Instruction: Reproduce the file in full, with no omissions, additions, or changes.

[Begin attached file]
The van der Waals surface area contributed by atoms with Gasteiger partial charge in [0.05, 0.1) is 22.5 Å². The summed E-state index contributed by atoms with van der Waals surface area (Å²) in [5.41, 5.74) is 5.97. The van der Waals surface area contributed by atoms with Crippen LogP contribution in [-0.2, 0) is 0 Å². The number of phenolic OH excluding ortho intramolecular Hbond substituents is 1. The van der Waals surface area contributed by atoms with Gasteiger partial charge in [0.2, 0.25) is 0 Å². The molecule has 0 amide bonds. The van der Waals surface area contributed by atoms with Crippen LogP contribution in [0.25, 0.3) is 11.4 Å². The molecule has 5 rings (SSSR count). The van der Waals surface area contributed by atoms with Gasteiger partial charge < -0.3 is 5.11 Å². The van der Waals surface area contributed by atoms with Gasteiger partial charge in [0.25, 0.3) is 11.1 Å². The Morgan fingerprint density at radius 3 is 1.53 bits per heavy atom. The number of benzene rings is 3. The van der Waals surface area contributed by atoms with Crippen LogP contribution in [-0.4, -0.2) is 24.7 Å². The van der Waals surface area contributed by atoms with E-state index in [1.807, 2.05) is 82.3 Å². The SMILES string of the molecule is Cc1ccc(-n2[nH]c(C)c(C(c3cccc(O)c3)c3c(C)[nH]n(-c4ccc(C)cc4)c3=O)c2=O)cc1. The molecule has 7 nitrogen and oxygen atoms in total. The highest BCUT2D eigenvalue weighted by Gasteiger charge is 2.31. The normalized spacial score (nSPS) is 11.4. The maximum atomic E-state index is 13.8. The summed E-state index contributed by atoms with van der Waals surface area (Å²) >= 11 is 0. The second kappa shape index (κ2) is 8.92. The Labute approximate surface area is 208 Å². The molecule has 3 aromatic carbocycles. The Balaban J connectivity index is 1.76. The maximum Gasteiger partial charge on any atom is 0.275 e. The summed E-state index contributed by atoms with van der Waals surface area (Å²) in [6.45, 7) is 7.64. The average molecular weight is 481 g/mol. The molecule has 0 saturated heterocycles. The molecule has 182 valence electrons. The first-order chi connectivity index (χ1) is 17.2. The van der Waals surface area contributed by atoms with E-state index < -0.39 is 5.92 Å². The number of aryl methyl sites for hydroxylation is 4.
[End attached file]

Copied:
The van der Waals surface area contributed by atoms with Gasteiger partial charge in [0.05, 0.1) is 22.5 Å². The summed E-state index contributed by atoms with van der Waals surface area (Å²) in [5.41, 5.74) is 5.97. The van der Waals surface area contributed by atoms with Crippen LogP contribution in [-0.2, 0) is 0 Å². The number of phenolic OH excluding ortho intramolecular Hbond substituents is 1. The van der Waals surface area contributed by atoms with Gasteiger partial charge in [0.2, 0.25) is 0 Å². The molecule has 0 amide bonds. The van der Waals surface area contributed by atoms with Crippen LogP contribution in [0.25, 0.3) is 11.4 Å². The molecule has 5 rings (SSSR count). The van der Waals surface area contributed by atoms with Gasteiger partial charge < -0.3 is 5.11 Å². The van der Waals surface area contributed by atoms with Gasteiger partial charge in [0.25, 0.3) is 11.1 Å². The Morgan fingerprint density at radius 3 is 1.53 bits per heavy atom. The number of benzene rings is 3. The van der Waals surface area contributed by atoms with Crippen LogP contribution in [-0.4, -0.2) is 24.7 Å². The van der Waals surface area contributed by atoms with E-state index in [1.807, 2.05) is 82.3 Å². The SMILES string of the molecule is Cc1ccc(-n2[nH]c(C)c(C(c3cccc(O)c3)c3c(C)[nH]n(-c4ccc(C)cc4)c3=O)c2=O)cc1. The molecule has 7 nitrogen and oxygen atoms in total. The highest BCUT2D eigenvalue weighted by Gasteiger charge is 2.31. The normalized spacial score (nSPS) is 11.4. The maximum atomic E-state index is 13.8. The summed E-state index contributed by atoms with van der Waals surface area (Å²) >= 11 is 0. The second kappa shape index (κ2) is 8.92. The Labute approximate surface area is 208 Å². The molecule has 3 aromatic carbocycles. The Balaban J connectivity index is 1.76. The maximum Gasteiger partial charge on any atom is 0.275 e. The summed E-state index contributed by atoms with van der Waals surface area (Å²) in [6.45, 7) is 7.64. The average molecular weight is 481 g/mol. The molecule has 0 saturated heterocycles. The molecule has 182 valence electrons. The first-order chi connectivity index (χ1) is 17.2. The van der Waals surface area contributed by atoms with E-state index < -0.39 is 5.92 Å². The number of aryl methyl sites for hydroxylation is 4.